In my younger and more red-cheeked years, my mama gave me some advice to run the nights away with: Let them judge. Make'em jealous. And don't ever apologize, unless everyone knows you don't mean it anyway.
I was queen of the nightlife in Shanghai in the 1930s, the Vegas, Paris, New York and Madrid of Asia all wrapped up into one, wrapped up like the little red and black chipao men would buy me every afternoon. The richest mafia leaders would follow me like little boys, watching me as I tried on every weijin and qiánbao in the expensive department stores that had only a few years left before the lights went out for decades – not that we knew it at the time. For the rest of their lives my image – their little baobei – would reappear again and again over their shoulders whenever they looked in the mirror. There’s me, twenty years old, tilting the hat up and down, puckering at my reflection, shifting my weight, flexing my knees, every inch of me so young and expensive and perfect and then yes, I’ll take this mao zi, and that qun zi and thank you so much you’re such a darling. And they would buy it for me, their xiao tian xin, take me out to dinner, to the hottest nightclubs in the concessions and I’d dance with other men until sunrise hours, from Belgian tea monarchs to Ningpo sailors without leaving so much as a peck on the cheek for the money they spent on the drinks and clothes I would misplace.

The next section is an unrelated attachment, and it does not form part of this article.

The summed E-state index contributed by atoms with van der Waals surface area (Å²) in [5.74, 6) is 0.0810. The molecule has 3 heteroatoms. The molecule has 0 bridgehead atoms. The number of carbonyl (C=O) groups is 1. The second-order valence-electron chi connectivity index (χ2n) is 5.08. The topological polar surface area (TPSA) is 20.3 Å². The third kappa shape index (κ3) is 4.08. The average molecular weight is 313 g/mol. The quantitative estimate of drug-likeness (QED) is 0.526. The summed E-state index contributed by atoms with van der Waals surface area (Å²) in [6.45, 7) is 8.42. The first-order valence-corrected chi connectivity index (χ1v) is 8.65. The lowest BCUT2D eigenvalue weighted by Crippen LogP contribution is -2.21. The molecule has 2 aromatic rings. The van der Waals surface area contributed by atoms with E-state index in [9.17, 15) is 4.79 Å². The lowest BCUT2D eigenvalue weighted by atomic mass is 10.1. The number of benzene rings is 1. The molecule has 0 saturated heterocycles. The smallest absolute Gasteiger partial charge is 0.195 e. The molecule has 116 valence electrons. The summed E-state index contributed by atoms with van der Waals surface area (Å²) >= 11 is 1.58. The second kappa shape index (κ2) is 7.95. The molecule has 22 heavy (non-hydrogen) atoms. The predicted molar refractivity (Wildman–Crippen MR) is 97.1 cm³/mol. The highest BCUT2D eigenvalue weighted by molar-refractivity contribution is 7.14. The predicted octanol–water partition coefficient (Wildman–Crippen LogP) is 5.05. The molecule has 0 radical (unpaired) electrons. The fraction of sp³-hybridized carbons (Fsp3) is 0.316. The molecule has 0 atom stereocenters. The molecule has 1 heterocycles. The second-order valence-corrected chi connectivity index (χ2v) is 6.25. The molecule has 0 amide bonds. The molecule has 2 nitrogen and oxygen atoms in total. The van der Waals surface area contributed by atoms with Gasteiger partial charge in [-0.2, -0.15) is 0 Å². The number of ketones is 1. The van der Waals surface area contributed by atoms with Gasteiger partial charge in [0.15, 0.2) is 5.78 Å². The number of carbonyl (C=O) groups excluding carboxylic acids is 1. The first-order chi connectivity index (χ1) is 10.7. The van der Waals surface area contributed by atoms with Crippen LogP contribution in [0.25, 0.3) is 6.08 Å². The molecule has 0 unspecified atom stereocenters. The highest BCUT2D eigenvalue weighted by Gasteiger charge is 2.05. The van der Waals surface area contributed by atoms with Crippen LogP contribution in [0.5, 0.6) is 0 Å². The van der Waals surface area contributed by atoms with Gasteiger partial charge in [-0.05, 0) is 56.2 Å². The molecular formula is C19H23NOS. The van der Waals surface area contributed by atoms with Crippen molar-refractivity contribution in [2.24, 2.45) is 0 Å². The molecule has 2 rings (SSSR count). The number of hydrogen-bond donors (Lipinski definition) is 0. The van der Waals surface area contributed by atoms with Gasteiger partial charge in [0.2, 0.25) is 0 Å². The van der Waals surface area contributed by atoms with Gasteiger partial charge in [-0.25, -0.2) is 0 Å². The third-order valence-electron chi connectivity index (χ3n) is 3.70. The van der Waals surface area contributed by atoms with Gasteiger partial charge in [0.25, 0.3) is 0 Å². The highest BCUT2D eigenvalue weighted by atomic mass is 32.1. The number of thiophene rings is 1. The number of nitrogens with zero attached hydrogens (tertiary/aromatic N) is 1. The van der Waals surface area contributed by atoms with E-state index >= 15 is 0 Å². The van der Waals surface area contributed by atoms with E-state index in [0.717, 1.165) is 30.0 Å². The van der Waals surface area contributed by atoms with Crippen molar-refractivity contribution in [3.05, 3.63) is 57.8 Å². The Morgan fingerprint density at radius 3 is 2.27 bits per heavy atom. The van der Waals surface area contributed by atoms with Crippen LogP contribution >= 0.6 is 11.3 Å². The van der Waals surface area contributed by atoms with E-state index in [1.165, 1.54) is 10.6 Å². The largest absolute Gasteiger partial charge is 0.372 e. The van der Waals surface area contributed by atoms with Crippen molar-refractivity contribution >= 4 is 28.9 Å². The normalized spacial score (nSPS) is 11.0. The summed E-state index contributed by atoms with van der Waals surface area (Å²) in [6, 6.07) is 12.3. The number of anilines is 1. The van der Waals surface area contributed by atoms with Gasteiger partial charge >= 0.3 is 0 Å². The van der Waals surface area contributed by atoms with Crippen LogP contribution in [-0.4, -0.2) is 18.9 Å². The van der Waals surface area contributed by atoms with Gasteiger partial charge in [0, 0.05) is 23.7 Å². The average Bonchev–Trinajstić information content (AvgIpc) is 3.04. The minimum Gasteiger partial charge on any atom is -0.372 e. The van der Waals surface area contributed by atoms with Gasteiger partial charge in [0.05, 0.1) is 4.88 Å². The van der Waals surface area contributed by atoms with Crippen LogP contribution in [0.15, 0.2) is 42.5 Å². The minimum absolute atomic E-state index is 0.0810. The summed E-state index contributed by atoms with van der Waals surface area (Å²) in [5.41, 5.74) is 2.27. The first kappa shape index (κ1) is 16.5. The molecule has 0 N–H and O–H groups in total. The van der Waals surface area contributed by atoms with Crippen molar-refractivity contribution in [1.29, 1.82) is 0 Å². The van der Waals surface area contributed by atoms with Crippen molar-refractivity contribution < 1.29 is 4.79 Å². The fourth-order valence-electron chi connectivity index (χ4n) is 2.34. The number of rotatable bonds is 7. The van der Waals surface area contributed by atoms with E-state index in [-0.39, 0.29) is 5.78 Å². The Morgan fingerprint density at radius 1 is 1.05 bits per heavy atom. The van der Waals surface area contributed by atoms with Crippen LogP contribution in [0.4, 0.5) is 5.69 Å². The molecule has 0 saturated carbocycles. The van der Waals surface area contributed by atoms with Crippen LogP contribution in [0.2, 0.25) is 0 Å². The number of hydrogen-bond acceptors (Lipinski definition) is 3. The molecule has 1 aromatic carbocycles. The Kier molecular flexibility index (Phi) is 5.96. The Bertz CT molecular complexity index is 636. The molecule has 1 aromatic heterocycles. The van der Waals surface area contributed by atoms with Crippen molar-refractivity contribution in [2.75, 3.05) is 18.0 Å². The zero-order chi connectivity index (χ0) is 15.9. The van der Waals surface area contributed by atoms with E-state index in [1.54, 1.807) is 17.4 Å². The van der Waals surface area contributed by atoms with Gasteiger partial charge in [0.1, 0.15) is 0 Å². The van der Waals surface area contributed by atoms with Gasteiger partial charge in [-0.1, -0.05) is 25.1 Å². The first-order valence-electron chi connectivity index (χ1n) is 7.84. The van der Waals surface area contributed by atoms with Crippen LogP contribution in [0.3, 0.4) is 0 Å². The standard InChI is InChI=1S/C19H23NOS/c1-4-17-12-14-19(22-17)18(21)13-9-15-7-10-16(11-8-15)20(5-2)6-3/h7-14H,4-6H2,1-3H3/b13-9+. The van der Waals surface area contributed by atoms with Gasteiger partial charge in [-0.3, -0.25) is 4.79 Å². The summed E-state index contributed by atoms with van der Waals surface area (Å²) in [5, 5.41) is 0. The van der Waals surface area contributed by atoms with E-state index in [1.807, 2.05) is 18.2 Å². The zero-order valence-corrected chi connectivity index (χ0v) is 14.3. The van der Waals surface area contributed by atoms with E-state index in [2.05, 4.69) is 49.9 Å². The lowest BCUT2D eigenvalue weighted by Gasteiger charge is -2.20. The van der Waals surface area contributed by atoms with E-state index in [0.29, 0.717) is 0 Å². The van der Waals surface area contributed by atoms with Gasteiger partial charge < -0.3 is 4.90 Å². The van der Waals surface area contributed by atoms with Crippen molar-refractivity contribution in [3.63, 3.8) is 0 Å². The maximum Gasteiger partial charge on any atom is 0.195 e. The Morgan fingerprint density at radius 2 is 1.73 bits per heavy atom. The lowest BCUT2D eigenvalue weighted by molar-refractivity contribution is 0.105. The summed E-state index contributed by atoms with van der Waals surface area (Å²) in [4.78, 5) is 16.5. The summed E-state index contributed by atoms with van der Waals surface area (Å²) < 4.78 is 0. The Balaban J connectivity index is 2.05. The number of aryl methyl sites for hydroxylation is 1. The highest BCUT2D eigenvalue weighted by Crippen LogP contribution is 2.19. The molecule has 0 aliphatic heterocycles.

I was welcome in the backroom of every opium den and underground gambling parlor, the only person in a room full of muscle allowed to tell a king of narcotics just where he could shove his cigar while lighting my cigarettes on his dirty money, all the while untouchable to any Kompo kidnapping ring or their brothels. And all the champagne, rings, and furs couldn't buy me.
I was friends with top Mingxing and Xinhua film producers, and their silly little friends who could never stop begging me to play in their Beijing operas, waiting all week to dance with me on the roof of the Cathay Hotel, or searching for me in evenings in Little Moscow.
And so many years later, when they approach the mirror and my reflection materializes so unfailingly, they only remember with infatuation a knockout young girl in her absolute apex, an intricate machine in the loudest jazz club that could register and rule a heartbreak from the other side of the Bund.
Mademoiselle Mao is an antique-style mirror with an LCD screen embedded in the wooden frame behind glass. When the viewer approaches, an IR sensor is triggered and a woman trying on clothes appears from within. [Pete Bradt]